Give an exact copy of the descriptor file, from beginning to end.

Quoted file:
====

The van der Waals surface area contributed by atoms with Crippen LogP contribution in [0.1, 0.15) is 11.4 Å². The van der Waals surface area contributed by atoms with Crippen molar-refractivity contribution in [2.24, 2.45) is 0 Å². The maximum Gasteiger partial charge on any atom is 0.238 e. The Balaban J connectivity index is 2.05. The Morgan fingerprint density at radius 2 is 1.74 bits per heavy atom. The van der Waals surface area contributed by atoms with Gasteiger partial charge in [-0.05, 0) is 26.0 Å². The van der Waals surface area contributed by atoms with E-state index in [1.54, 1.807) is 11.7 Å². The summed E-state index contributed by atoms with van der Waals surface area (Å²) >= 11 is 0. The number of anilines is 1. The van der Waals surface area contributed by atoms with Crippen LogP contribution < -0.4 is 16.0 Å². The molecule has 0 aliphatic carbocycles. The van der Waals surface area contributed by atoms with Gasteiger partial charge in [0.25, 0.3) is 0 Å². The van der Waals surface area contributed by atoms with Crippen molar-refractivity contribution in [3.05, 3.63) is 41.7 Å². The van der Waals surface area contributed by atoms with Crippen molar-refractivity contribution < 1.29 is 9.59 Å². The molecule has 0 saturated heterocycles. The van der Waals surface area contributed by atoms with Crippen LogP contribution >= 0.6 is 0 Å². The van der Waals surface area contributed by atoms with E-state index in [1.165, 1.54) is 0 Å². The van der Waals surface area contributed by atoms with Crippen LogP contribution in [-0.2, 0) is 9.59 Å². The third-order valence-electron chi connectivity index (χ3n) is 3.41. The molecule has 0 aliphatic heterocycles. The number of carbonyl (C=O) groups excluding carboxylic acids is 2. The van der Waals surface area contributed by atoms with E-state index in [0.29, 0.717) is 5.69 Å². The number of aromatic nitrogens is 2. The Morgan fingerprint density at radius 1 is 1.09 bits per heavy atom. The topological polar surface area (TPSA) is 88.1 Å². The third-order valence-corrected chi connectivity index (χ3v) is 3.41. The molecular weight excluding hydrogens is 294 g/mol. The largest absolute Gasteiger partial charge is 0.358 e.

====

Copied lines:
The van der Waals surface area contributed by atoms with Crippen LogP contribution in [0.1, 0.15) is 11.4 Å². The van der Waals surface area contributed by atoms with Crippen molar-refractivity contribution in [2.24, 2.45) is 0 Å². The maximum Gasteiger partial charge on any atom is 0.238 e. The Balaban J connectivity index is 2.05. The Morgan fingerprint density at radius 2 is 1.74 bits per heavy atom. The van der Waals surface area contributed by atoms with Gasteiger partial charge in [-0.05, 0) is 26.0 Å². The van der Waals surface area contributed by atoms with E-state index in [1.54, 1.807) is 11.7 Å². The summed E-state index contributed by atoms with van der Waals surface area (Å²) >= 11 is 0. The number of anilines is 1. The van der Waals surface area contributed by atoms with Crippen LogP contribution < -0.4 is 16.0 Å². The molecule has 0 aliphatic carbocycles. The van der Waals surface area contributed by atoms with Gasteiger partial charge in [0.25, 0.3) is 0 Å². The van der Waals surface area contributed by atoms with Crippen molar-refractivity contribution in [3.05, 3.63) is 41.7 Å². The van der Waals surface area contributed by atoms with Crippen molar-refractivity contribution < 1.29 is 9.59 Å². The molecule has 0 saturated heterocycles. The van der Waals surface area contributed by atoms with Crippen LogP contribution >= 0.6 is 0 Å². The van der Waals surface area contributed by atoms with E-state index in [1.165, 1.54) is 0 Å². The van der Waals surface area contributed by atoms with Crippen LogP contribution in [-0.2, 0) is 9.59 Å². The third-order valence-electron chi connectivity index (χ3n) is 3.41. The molecule has 0 aliphatic heterocycles. The number of carbonyl (C=O) groups excluding carboxylic acids is 2. The van der Waals surface area contributed by atoms with E-state index in [0.29, 0.717) is 5.69 Å². The number of aromatic nitrogens is 2. The Morgan fingerprint density at radius 1 is 1.09 bits per heavy atom. The topological polar surface area (TPSA) is 88.1 Å². The third-order valence-corrected chi connectivity index (χ3v) is 3.41. The molecular weight excluding hydrogens is 294 g/mol. The largest absolute Gasteiger partial charge is 0.358 e.